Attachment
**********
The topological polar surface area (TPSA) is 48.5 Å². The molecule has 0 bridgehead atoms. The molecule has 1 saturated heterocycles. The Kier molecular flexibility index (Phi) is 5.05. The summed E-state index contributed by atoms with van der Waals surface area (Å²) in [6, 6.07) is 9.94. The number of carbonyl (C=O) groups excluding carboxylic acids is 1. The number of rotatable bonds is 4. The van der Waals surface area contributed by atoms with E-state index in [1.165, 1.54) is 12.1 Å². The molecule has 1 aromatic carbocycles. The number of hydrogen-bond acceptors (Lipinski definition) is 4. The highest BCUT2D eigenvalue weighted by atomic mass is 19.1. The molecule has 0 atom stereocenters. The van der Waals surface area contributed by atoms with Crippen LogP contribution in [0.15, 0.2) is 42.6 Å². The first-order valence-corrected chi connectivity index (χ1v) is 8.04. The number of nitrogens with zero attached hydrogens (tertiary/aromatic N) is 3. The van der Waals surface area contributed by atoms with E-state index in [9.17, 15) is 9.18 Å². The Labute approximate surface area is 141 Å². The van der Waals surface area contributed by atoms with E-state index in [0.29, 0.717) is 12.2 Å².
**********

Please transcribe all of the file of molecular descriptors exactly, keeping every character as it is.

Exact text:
The topological polar surface area (TPSA) is 48.5 Å². The molecule has 0 bridgehead atoms. The molecule has 1 saturated heterocycles. The Kier molecular flexibility index (Phi) is 5.05. The summed E-state index contributed by atoms with van der Waals surface area (Å²) in [6, 6.07) is 9.94. The number of carbonyl (C=O) groups excluding carboxylic acids is 1. The number of rotatable bonds is 4. The van der Waals surface area contributed by atoms with E-state index in [1.165, 1.54) is 12.1 Å². The molecule has 1 aromatic carbocycles. The number of hydrogen-bond acceptors (Lipinski definition) is 4. The highest BCUT2D eigenvalue weighted by atomic mass is 19.1. The molecule has 0 atom stereocenters. The van der Waals surface area contributed by atoms with Crippen LogP contribution in [0.15, 0.2) is 42.6 Å². The first-order valence-corrected chi connectivity index (χ1v) is 8.04. The number of nitrogens with zero attached hydrogens (tertiary/aromatic N) is 3. The van der Waals surface area contributed by atoms with E-state index in [9.17, 15) is 9.18 Å². The Labute approximate surface area is 141 Å². The van der Waals surface area contributed by atoms with E-state index in [0.29, 0.717) is 12.2 Å².